However, work that is part of an employee’s tipped occupation is not strictly limited to tip-producing work such as making and serving a drink. In December 2021, the Department of Labor promulgated a rule clarifying that employers may take a tip credit for tip-producing work and directly supporting work (e.g., restocking the bar or rolling silverware), provided the employee does not perform the directly supporting work for a substantial amount of time. The rule defines “substantial” as either more than 20% of the employee’s workweek or a continuous period of more than 30 minutes. In other words, according to this regulation, employers cannot take a tip credit for any directly supporting work that exceeds the 20% threshold or exceeds 30 continuous minutes. This regulation is currently facing a challenge in the courts, with restaurant associations contending that the rule is contrary to the FLSA.
What are the employer’s notice and recordkeeping obligations?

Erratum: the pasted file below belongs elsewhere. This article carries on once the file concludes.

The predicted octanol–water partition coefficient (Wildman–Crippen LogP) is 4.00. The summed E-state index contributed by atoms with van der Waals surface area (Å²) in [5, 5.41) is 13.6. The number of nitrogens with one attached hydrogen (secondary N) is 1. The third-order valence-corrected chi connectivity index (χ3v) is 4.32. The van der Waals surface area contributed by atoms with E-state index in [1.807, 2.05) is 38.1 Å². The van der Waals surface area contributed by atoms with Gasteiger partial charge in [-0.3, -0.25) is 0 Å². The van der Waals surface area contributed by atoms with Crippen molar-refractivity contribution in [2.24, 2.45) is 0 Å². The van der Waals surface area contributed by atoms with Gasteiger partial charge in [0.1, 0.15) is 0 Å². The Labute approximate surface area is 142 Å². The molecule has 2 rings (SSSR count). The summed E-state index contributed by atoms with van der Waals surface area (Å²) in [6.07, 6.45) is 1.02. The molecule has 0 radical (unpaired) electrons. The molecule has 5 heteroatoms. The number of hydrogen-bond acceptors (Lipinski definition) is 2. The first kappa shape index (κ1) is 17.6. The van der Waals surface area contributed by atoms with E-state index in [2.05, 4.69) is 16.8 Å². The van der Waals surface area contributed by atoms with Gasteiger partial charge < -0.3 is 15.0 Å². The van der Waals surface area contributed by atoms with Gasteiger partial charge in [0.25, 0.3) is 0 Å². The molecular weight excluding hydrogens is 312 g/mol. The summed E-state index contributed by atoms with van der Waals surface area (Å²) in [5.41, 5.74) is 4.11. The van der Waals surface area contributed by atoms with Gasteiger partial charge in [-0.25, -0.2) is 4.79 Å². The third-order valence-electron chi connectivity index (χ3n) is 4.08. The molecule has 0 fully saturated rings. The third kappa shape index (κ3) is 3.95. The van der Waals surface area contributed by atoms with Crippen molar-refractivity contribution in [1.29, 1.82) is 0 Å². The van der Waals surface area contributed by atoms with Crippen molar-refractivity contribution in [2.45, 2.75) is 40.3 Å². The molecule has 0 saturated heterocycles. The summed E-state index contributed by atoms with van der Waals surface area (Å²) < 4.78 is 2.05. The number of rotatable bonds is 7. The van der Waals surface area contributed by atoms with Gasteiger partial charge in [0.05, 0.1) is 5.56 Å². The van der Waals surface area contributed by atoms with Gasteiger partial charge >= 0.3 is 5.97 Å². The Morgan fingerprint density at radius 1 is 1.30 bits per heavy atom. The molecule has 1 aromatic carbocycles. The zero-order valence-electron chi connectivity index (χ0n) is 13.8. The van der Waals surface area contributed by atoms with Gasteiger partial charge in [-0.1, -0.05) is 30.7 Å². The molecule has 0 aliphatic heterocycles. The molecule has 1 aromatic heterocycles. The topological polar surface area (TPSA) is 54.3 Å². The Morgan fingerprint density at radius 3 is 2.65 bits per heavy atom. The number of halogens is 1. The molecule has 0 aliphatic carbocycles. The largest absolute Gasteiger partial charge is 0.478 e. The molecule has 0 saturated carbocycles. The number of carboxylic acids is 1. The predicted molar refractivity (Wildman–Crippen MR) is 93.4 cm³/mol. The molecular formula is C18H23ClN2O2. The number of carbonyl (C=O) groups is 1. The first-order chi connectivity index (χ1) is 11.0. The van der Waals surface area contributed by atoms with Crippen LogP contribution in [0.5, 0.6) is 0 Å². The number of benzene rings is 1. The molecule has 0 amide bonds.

Before taking a tip credit, the FLSA’s regulations require employers to notify all tipped employees of the following:
- the amount of cash wage the employer is paying the tipped employee;
- the additional amount claimed by the employer as the tip credit;
- the tip credit claimed by the employer cannot exceed the amount of tips actually received by the employee;
- that all tips received by the tipped employee are to be retained by them except for a valid tip pooling arrangement limited to employees who customarily and regularly receive tips; and
- that the tip credit will not apply unless the employee has been informed of these provisions.